“When I saw that we would be teaching about climate change…, I thought Ugghhh!!! Now I see that the cultural impact of climate change is how to approach middle school kids with this topic.“- G-WOW Institute Teacher
The G-WOW Changing Climate, Changing Culture Institute is a 4-day professional development experience designed to help educators increase their climate literacy and ability to guide students in investigating climate change and taking action. This is experiential, hands on training that integrates cultural perspective with science. In this Institute you will learn how to:
- Integrate place-based evidence of climate change with the latest climate research
- Evaluate the impacts of climate change on the environment, cultures, and communities
- Guide students in developing climate change service learning projects
- Develop and share climate change curriculum with other educators
- Integrate Ojibwe cultural perspectives, traditional ecological knowledge, and language components
Where: Northern Great Lakes Visitor Center, Ashland, WI and surrounding coastal communities and tribal lands
Who: Classroom teachers, community youth educators interested in climate change education
What Will You Learn?
For a detailed itinerary of learning experiences, please see: 2014 G-WOW Changing Climate Institute Agenda
Day 1: Building Climate Change Competencies: Northern Great Lakes Visitor Center, Ashland WI
Explore what’s up with our climate with scientists, resource managers, and cultural specialists. Investigate climate change using historic and projected research and learn how to use these tools.Day 2: Field Research: Chequamegon National Forest and Bad River Kakagon Sloughs, Odanah WI
Investigate scientific research being conducted on climate change impacts on northern forests and investigate coastal climate impacts on the Bad River Kakagon Sloughs, wild rice, and the cultural practices of the Lake Superior Ojibwe.Day 3: Climate Change @ Stockton Island-Apostle Islands National Lakeshore, Bayfield WI
Sort out the climate change “controversy.” Take a “climate walk” to learn how climate change is affecting Lake Superior and the Apostle Islands. What can we do to adapt to a changing climate?Day 4: Taking Action: Red Cliff Tribal Fish Hatchery and Working Session at Legendary Waters, Red Cliff, WI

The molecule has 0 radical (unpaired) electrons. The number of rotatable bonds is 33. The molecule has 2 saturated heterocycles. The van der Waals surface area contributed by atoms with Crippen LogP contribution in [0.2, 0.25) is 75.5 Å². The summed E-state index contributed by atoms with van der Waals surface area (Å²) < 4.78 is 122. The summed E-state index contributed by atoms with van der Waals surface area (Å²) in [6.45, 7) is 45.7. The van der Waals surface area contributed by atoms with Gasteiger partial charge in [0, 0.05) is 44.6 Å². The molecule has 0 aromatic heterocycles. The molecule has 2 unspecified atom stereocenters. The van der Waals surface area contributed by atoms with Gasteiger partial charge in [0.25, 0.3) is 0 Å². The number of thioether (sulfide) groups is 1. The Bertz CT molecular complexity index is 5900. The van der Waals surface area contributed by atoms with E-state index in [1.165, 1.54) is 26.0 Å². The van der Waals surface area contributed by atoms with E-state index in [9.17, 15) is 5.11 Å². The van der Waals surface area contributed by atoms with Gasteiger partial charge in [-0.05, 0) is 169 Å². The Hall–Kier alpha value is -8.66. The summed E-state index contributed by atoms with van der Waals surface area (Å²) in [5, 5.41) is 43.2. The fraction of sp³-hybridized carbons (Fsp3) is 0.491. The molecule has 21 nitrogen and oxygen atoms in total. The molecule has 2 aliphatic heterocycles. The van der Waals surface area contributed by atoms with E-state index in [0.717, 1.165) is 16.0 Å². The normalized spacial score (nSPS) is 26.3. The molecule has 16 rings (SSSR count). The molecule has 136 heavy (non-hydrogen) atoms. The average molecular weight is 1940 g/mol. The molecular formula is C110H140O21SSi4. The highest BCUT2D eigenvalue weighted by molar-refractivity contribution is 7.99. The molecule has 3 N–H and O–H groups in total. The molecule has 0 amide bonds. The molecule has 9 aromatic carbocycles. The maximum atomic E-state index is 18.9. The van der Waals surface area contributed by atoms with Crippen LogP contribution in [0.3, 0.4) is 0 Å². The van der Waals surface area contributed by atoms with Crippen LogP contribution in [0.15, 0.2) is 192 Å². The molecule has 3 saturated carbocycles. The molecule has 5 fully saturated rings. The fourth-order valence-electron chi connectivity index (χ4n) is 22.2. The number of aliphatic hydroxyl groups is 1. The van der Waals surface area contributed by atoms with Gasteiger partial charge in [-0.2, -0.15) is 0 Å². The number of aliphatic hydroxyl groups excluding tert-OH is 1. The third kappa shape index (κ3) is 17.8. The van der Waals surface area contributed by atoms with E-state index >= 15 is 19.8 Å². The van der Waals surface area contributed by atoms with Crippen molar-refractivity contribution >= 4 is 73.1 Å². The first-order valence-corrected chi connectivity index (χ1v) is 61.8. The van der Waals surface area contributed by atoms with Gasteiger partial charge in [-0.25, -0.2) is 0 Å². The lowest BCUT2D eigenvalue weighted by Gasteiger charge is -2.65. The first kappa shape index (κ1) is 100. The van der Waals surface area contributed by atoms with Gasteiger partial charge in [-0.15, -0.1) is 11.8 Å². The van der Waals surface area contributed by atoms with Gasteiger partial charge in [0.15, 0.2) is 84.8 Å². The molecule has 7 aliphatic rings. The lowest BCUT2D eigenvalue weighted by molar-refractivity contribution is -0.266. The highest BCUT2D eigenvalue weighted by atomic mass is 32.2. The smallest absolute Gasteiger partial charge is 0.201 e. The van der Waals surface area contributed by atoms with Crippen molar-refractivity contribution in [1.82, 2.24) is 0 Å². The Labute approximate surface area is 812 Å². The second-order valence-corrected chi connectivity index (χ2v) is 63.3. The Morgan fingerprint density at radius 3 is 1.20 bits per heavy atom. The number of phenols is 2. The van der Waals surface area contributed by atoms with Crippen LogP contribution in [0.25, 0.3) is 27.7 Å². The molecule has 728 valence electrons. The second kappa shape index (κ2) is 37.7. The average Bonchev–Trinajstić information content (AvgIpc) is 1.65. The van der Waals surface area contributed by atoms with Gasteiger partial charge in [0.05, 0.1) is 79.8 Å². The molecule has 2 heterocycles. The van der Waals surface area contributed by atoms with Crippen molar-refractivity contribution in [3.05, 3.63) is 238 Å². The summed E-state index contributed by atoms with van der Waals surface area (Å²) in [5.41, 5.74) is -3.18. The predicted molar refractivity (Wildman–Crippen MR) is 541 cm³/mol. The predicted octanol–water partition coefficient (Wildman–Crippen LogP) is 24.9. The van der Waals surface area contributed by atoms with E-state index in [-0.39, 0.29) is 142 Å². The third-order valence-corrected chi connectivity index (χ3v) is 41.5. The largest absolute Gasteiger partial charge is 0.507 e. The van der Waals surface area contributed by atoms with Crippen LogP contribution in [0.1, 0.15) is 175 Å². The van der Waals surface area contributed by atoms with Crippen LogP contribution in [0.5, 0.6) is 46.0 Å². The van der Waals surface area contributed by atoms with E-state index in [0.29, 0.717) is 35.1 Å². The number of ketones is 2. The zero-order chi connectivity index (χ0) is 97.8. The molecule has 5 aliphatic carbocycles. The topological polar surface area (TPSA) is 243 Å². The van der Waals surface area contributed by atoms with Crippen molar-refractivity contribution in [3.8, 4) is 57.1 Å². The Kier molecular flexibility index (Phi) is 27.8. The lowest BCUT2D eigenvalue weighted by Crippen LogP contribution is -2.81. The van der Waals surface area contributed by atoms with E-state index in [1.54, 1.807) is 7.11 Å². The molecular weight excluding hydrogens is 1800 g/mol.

How are we planning for climate change impacts on coastal resources and people? Learn how to apply the G-WOW model as one tool to teach about climate change. Develop a climate change service learning project to implement with learners in your community.
Cost: NONE. Costs are supported by our generous sponsoring agencies including the Wisconsin Coastal Management Program, NOAA, and the National Parks Foundation. A $400 teacher stipend and credit available from Northland College in Ashland, WI. (Credit will be 1 undergraduate credit, expected cost $350). Morning coffee, snacks, and lunches provided. Educators completing the Institute will be eligible for financial support to bring their students to a “Coastal Climate Camp” field experience at the Northern Great Lakes Visitor Center and/or the Apostle Islands National Lakeshore.
How to Apply: Please refer to the 2014 G-WOW Institute Information Kit for complete details. Applications are due June 6th. Applicants will be notified of their acceptance by June 13th. Enrollment limited to 25 participants. Applying is e-z. Just fill out the 2014 G-WOW Institute Fillable Application. Please return a hard copy application form to Cathy Techtmann, UW-Extension Office, 300 Taconite St., Hurley, WI 54534. You will be notified by June 13 of your acceptance. Participants will receive a pre-Institute packet with a detailed agenda and other helpful information to prepare them for this unique learning experience.
For more information: Contact Cathy Techtmann, UW-Extension Environmental Outreach State Specialist, 715.561.2695 or Catherine.email@example.com.
The G-WOW Initiative is a collaboration between UW-Extension, the Great Lakes Indian Fish and Wildlife Commission (GLIFWC), US Forest Service, Apostle Islands National Lakeshore-National Park Service, and Wisconsin State Historical Society.
With funding through the WI Coastal Management Program, NOAA, the Great Lakes Restoration Initiative, and the National Parks Foundation.
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